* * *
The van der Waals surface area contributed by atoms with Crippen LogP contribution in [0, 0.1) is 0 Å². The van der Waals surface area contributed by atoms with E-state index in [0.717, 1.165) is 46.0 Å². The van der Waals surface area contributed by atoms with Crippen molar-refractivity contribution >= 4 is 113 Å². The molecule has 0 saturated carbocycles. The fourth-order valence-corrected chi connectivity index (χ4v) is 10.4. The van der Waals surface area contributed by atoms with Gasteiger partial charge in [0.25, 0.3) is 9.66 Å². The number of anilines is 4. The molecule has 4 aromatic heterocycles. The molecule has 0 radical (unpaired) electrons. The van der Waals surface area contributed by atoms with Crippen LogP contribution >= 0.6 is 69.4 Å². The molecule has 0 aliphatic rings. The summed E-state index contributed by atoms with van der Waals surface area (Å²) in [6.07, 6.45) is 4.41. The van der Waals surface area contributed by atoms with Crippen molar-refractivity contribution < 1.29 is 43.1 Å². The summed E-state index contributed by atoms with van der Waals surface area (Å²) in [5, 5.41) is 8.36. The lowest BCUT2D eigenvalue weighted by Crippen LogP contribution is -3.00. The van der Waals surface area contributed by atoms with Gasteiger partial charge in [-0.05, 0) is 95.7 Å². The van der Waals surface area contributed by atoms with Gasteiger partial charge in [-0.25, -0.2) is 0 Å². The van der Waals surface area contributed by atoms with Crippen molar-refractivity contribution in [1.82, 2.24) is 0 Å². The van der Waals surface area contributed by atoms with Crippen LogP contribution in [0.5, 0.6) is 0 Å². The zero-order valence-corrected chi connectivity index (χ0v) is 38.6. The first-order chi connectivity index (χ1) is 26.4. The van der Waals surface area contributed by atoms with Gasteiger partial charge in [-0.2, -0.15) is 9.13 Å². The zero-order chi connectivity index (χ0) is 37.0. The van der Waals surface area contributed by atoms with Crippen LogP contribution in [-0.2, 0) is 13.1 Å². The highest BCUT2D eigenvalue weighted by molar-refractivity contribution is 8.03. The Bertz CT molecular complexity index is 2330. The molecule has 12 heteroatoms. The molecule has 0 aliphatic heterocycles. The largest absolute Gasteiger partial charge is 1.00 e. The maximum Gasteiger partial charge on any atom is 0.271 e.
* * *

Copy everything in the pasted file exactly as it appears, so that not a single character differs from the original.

The van der Waals surface area contributed by atoms with Crippen LogP contribution in [0, 0.1) is 0 Å². The van der Waals surface area contributed by atoms with E-state index in [0.717, 1.165) is 46.0 Å². The van der Waals surface area contributed by atoms with Crippen molar-refractivity contribution >= 4 is 113 Å². The molecule has 0 saturated carbocycles. The fourth-order valence-corrected chi connectivity index (χ4v) is 10.4. The van der Waals surface area contributed by atoms with Gasteiger partial charge in [0.25, 0.3) is 9.66 Å². The number of anilines is 4. The molecule has 4 aromatic heterocycles. The molecule has 0 radical (unpaired) electrons. The van der Waals surface area contributed by atoms with Crippen LogP contribution >= 0.6 is 69.4 Å². The molecule has 0 aliphatic rings. The summed E-state index contributed by atoms with van der Waals surface area (Å²) in [6.07, 6.45) is 4.41. The van der Waals surface area contributed by atoms with Crippen molar-refractivity contribution < 1.29 is 43.1 Å². The summed E-state index contributed by atoms with van der Waals surface area (Å²) in [5, 5.41) is 8.36. The lowest BCUT2D eigenvalue weighted by Crippen LogP contribution is -3.00. The van der Waals surface area contributed by atoms with Gasteiger partial charge in [-0.05, 0) is 95.7 Å². The van der Waals surface area contributed by atoms with Gasteiger partial charge in [-0.25, -0.2) is 0 Å². The van der Waals surface area contributed by atoms with Crippen molar-refractivity contribution in [1.82, 2.24) is 0 Å². The van der Waals surface area contributed by atoms with Crippen LogP contribution in [0.5, 0.6) is 0 Å². The zero-order valence-corrected chi connectivity index (χ0v) is 38.6. The first-order chi connectivity index (χ1) is 26.4. The van der Waals surface area contributed by atoms with Gasteiger partial charge in [-0.2, -0.15) is 9.13 Å². The zero-order chi connectivity index (χ0) is 37.0. The van der Waals surface area contributed by atoms with Crippen LogP contribution in [-0.2, 0) is 13.1 Å². The highest BCUT2D eigenvalue weighted by molar-refractivity contribution is 8.03. The Bertz CT molecular complexity index is 2330. The molecule has 12 heteroatoms. The molecule has 0 aliphatic heterocycles. The largest absolute Gasteiger partial charge is 1.00 e. The maximum Gasteiger partial charge on any atom is 0.271 e.